* If youíre a telecommuter or business traveler connecting to the office LAN, use a virtual private network (VPN), which encrypts your data and routes it via a private tunnel over the public Internet.
* Watch out for the Evil Twin. This may sound like a cheesy horror flick, but itís a real threat. A cracker sets up a rogue Wi-Fi access point with a name very similar to that of the legitimate hotspot. An unsuspecting user connects to the rogue hot spot, and the hacker begins mining the userís hard drive for personal information. The solution is to make sure youíre connecting to the official hot spot. If itís a restaurant or cafe, ask the staff for the hot spotís name (but donít be surprised if they donít know).

Also, configure Windows so that it doesnít automatically connect to ďnon-preferredĒ wireless networks. This prevents your laptop from automatically reconnecting to a potentially dangerous access point, should the public hot spot go down. (Windows may already be set this way, but you should check.)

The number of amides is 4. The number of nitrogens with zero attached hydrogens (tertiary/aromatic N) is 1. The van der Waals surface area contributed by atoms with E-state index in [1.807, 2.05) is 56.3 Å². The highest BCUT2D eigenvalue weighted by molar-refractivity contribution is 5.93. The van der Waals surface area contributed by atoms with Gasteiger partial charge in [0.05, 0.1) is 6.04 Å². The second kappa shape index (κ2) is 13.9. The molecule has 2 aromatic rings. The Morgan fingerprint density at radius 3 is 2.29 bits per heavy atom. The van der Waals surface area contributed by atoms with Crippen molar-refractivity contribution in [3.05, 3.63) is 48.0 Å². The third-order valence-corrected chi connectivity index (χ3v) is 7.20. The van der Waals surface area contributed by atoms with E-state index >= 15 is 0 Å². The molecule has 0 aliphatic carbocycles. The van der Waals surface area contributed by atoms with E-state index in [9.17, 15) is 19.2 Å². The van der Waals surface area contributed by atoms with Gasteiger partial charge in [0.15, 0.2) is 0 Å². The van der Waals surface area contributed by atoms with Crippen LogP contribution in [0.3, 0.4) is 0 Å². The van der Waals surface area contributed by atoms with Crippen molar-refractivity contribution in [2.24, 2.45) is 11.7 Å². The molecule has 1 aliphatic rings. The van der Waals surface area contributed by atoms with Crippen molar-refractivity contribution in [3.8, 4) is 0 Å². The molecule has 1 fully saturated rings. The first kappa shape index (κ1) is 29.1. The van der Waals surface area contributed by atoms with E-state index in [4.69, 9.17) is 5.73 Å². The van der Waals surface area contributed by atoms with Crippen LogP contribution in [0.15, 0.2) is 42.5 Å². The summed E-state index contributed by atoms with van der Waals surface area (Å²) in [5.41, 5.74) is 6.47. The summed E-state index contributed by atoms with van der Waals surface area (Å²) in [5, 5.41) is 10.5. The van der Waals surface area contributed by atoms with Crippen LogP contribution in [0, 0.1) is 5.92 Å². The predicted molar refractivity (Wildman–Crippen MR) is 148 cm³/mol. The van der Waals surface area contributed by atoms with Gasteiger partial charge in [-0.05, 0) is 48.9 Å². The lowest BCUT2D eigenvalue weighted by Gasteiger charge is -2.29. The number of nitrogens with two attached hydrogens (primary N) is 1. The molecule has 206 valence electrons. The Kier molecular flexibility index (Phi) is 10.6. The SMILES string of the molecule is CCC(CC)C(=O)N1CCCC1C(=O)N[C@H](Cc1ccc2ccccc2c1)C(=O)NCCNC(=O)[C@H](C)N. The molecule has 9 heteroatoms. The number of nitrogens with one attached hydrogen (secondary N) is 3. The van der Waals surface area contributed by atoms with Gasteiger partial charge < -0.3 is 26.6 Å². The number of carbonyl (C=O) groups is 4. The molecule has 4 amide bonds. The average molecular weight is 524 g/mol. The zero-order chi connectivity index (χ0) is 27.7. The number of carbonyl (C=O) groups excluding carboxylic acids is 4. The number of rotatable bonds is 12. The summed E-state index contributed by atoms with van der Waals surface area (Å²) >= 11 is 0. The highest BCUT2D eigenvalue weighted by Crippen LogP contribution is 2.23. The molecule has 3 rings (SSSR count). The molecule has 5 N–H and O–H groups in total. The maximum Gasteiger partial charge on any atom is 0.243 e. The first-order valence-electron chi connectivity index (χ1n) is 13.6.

* Right-click the Wireless Network Connection icon in the Taskbar tray, and select View Available Wireless Networks.
* In the Related Tasks window, click Change Advanced Settings.
* Click the Wireless Networks tab, then the Advanced button.
* Uncheck the Automatically connect to non-preferred networks box.



****************************************************************




Lesson 6: Battling viruses, spam, and other threats

In this lesson, Iíll show you some new ways that Wi-Fi users can fight malware.

By now youíre aware that wireless networks face security threats that donít affect wired LANs. Unfortunately, the Wi-Fi crowd must contend with traditional dangers too, including spam, spyware, and viruses.

Until recently, the only solution for battling malware was to run security software such as Kaspersky Internet Security or ESET Smart Security. But these powerful utilities can hamper performance on the computers that run them, gobbling up memory and processor power better spent on other tasks.